B.C. ag minister shares stories of resilience, new life, and hard work from the Fraser Valley


Minister of Agriculture for British Columbia Lana Popham says that despite the absolute devastation of the last three weeks, dairy production for the province is back to 100 per cent. Poultry production is running about about 90 per cent capacity, and the egg industry is status quo as it was less impacted by the mid-November flooding, she says.

“To say that the last three weeks have been devastating is an understatement,” Minister Popham says in the interview below. “It’s been just an awful and sad situation that we’re dealing with here. I was able to get out to the flooding in the Fraser Valley after the first week. And at that point, I think it’s safe to say that people were still very much in shock, and dealing with the emergencies at hand; one of the largest emergencies was trying to move livestock and deal with livestock that was deceased.”

As of this week, about 450 farms are left in the evacuation zone, down from over 1000 at one point.

“You know, it’s quite amazing. It speaks to the resilience of farmers…but the long lingering effects of what’s happened because of the flood, it’s going to be there for a while,” Popham says. In the immediacy, there’s a need for winter feed for dairy cattle and other livestock, as all of it either floated down the river or became soaked with water.

Popham notes that most of the damage and flooding occurred in the Fraser Valley, but other areas, such as Merrit, were hard hit as well. The Canadian agriculture industry and Canadians overall have been supportive of the clean up and recovery effort.

“Right from the get-go, the generosity of Canadians, and people outside of Canada, just wanting to contribute and send what they have to help out has been incredible. In fact, you know, at one point, we were struggling with an area to receive donations,” she says.

Much of the focus at the outset of the flooding was on humans and livestock, of course, but there has been incredible damage to soil and to vegetable and horticulture crops. The extent of that damage is not likely to be fully realized until the spring, at the earliest.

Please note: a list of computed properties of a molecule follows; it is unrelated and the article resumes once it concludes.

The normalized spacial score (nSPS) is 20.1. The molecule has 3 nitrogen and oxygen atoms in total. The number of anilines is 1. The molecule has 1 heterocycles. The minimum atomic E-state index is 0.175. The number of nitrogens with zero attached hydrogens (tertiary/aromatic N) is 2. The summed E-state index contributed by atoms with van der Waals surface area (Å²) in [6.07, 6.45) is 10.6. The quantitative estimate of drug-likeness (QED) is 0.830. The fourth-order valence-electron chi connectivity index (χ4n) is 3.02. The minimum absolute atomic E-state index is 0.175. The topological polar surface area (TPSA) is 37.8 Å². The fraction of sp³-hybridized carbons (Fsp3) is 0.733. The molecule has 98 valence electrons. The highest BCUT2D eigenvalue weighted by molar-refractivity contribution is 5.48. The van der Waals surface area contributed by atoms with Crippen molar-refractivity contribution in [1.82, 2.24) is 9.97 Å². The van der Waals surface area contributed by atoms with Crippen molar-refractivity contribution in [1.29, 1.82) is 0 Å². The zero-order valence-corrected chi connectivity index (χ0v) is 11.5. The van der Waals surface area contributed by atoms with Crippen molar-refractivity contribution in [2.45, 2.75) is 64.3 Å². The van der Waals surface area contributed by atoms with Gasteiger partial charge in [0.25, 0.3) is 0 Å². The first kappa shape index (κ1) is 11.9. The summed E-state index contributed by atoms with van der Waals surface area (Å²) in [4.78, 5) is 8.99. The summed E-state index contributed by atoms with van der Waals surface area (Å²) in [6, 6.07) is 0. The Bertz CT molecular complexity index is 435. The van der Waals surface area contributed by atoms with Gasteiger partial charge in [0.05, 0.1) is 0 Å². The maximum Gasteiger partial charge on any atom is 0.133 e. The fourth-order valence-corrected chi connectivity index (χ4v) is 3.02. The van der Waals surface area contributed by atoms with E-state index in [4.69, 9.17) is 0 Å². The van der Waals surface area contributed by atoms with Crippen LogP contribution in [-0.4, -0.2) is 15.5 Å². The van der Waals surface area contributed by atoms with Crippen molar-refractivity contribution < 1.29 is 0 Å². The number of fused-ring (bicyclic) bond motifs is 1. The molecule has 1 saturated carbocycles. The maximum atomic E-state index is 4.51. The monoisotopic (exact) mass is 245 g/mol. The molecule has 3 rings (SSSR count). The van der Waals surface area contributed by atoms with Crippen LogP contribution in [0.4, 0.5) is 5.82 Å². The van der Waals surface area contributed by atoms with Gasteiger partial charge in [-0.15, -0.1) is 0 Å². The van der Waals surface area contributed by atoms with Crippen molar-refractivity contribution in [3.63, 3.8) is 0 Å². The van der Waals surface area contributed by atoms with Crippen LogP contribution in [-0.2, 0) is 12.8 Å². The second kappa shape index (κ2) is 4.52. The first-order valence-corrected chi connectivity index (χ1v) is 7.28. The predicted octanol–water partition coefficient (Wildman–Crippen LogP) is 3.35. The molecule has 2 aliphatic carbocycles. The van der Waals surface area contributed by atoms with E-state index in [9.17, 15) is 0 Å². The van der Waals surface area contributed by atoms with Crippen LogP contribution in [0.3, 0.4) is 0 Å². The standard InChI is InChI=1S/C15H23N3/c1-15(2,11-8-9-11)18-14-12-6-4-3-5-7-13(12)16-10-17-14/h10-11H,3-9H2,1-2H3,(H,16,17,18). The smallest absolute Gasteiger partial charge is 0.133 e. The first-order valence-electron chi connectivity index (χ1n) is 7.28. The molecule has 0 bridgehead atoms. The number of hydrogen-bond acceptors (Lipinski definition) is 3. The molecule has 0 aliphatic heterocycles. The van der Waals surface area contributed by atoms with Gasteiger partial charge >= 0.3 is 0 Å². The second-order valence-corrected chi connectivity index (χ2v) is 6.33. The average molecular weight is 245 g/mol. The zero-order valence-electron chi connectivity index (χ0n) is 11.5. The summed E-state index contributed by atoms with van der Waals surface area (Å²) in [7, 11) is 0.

Farmers have shown incredible resilience in the face of disaster, Popham says, adding that most farmers, and their kids, say they plan to rebuild; they want to stay in the Fraser Valley. Just this week, a farmer was placing new chicks in a barn that had been flooded. It was cleaned out, sanitized, and ready, in just a few weeks.

“They’re proud of that community. That’s their home. And so there may be a need for them to rebuild back in a different way. But I think they’re open to that,” she says.

One of the most pressing issues right now is to get an AgriRecovery package sorted out and Popham says a package is set to be sent to the federal government next week.

Going forward, Popham says, all decisions on rebuilding will to be made through a climate change lens.

“We need to look at the technologies that are available now to help producers with extreme heat. Even something as simple as having heat pumps in chicken barns, that sort of thing, is going to help us be more resilient,” she says. A regional approach to food systems is also on the docket, as this flooding event has shown that if one area goes offline, other areas can pick up the supply.

“The weather is changing, there’s no doubt about it. And agriculture is usually hit first with those changes. And so it’s not lost on farmers that we have to do things differently, ” says Popham.

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